Before the experimental study the beams surface has been cleaned and organized for straightness. Subsequently, transverse inclined crack is created at different location from fixed end in different specimens with the help of Wire EDM machine. The natural frequencies corresponding to1st, 2nd and 3rd mode are noted with different crack depth at different crack locations and different crack inclinations in the cracked cantilever beam.

6.2. Experimental Results

The mode shapes obtained from experimentation (Figure 5) for different relative crack locations, relative crack depths and crack angles have been compared with that of the finite element analysis (FEA) for both cracked and uncracked beam. The comparison results are shown in Figure 6 to Figure 11.

Figure 7. Magnified view of First mode relative amplitude Vs. Relative location from cantilever end at β = 0.3, α = 0.35 and Ɵ = 35°
Figure 8. Second mode relative amplitude Vs. Relative location from cantilever end at β = 0.3, α = 0.35 and Ɵ = 35°
Figure 9. Magnified view of Second mode relative amplitude Vs. Relative location from cantilever end at β = 0.3, α = 0.35 and Ɵ = 35°
Figure 10. Third mode relative amplitude Vs. Relative location from cantilever end at β = 0.3, α = 0.35 and Ɵ = 35°
Figure 11. Magnified view of Third mode relative amplitude Vs. Relative location from cantilever end at β = 0.3, α = 0.35 and Ɵ = 35°

7. Analysis of the Fuzzy Controller

The different fuzzy controllers have developed for analysis of crack detection. Here only one fuzzy controller (Gaussian Fuzzy Controller) having six input and three output parameters as shown in Figure 12. The linguistic term used for the inputs are as follows; “RFNF”; “RSNF”, “RTNF”, “RFMD”, “RSMD” & “RTMD” and the linguistic term used for the outputs are as follows; “RCL”; “RCD” & “CA”. For each fuzzy controller there nine MFs have taken for each six input parameters (“RFNF”, “RSNF”, “RTNF”, “RFMD”, “RSMD” & “RTMD”) and nineteen MFs for “RCL”, nine MFs for “RCD” and twenty nine MFs for “CA” have taken as shown in Figure 13, Figure 14 & Figure 15. More than one hundred fuzzy rules have developed and have found the output results close to the experimental results. The crisp values of RCL, RCD and CA are computed using the center of gravity method as given below.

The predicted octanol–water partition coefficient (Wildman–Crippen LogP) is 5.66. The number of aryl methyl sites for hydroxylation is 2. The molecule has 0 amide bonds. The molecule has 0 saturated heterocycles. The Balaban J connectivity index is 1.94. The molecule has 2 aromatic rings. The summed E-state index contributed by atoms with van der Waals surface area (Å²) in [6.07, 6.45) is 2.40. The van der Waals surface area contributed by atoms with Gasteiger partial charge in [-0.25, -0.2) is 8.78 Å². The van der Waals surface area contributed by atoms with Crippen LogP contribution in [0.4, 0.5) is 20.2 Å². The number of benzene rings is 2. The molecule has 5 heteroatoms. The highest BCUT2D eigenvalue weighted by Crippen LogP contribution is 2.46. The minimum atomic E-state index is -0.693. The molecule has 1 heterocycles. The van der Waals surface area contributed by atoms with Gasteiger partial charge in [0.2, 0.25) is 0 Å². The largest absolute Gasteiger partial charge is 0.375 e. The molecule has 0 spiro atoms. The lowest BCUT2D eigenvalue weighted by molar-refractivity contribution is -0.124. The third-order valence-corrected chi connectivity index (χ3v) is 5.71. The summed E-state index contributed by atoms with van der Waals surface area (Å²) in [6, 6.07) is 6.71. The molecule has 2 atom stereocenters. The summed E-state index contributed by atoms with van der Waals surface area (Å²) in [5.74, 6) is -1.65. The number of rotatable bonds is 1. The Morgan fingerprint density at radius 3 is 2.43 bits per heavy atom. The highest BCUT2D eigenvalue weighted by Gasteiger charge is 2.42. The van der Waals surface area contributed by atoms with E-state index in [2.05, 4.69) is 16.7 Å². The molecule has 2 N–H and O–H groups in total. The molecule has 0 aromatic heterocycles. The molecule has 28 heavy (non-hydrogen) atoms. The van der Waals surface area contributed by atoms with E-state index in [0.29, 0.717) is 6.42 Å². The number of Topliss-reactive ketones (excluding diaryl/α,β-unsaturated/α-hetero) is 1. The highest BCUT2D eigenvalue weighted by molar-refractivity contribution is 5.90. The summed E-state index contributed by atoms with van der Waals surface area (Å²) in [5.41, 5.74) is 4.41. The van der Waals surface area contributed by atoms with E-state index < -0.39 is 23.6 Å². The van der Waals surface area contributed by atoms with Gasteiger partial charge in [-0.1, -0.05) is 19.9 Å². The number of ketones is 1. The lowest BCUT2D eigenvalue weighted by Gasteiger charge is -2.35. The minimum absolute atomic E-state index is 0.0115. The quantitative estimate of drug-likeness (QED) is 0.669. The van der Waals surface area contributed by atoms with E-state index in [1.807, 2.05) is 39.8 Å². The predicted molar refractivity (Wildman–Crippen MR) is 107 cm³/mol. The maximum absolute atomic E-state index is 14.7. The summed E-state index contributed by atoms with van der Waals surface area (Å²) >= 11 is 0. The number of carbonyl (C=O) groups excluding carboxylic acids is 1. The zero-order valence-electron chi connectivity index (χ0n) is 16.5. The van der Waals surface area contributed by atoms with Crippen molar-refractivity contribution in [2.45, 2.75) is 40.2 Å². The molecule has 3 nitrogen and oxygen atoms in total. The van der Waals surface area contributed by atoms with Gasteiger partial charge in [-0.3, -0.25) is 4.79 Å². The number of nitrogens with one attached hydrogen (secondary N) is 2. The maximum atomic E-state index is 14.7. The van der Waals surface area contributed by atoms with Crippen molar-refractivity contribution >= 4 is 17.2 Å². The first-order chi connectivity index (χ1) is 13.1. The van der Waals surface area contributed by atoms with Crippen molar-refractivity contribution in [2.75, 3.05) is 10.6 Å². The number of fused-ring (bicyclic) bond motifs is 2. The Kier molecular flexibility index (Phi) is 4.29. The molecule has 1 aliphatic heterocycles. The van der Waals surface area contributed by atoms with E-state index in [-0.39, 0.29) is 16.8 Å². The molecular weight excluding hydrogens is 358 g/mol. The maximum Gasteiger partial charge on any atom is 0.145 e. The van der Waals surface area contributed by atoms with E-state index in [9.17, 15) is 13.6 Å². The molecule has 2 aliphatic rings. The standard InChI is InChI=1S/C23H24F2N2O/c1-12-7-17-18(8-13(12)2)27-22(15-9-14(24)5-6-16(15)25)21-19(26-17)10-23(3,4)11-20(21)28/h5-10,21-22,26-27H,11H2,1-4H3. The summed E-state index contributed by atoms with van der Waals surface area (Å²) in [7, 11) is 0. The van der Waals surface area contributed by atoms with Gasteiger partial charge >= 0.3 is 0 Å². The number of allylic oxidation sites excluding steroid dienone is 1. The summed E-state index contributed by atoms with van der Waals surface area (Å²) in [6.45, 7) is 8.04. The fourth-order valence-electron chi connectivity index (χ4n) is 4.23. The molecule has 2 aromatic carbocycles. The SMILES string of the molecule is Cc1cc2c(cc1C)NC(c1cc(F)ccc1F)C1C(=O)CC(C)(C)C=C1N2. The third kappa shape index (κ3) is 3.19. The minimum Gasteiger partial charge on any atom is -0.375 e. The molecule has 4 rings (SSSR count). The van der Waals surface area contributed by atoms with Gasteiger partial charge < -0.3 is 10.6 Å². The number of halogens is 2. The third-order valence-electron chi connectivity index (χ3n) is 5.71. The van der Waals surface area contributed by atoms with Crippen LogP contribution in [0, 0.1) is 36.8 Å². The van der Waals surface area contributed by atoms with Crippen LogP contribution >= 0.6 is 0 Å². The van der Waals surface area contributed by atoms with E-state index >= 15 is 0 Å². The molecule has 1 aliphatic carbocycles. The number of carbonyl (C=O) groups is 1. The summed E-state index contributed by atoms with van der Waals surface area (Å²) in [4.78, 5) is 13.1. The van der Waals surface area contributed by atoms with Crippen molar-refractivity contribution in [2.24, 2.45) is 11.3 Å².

Figure 13. Gaussian MF for Relative 1st, 2nd & 3rd Mode Natural Frequencies vs. Degree of Membership Respectively
Figure 14. Gaussian MF for Relative 1st, 2nd & 3rd Mode Difference vs. Degree of Membership Respectively

Table 1. Comparison between FEA, Gaussian, Trapezoidal and Bell Shape Fuzzy Controllers with Experimental results of inclined edge crack in cantilever beams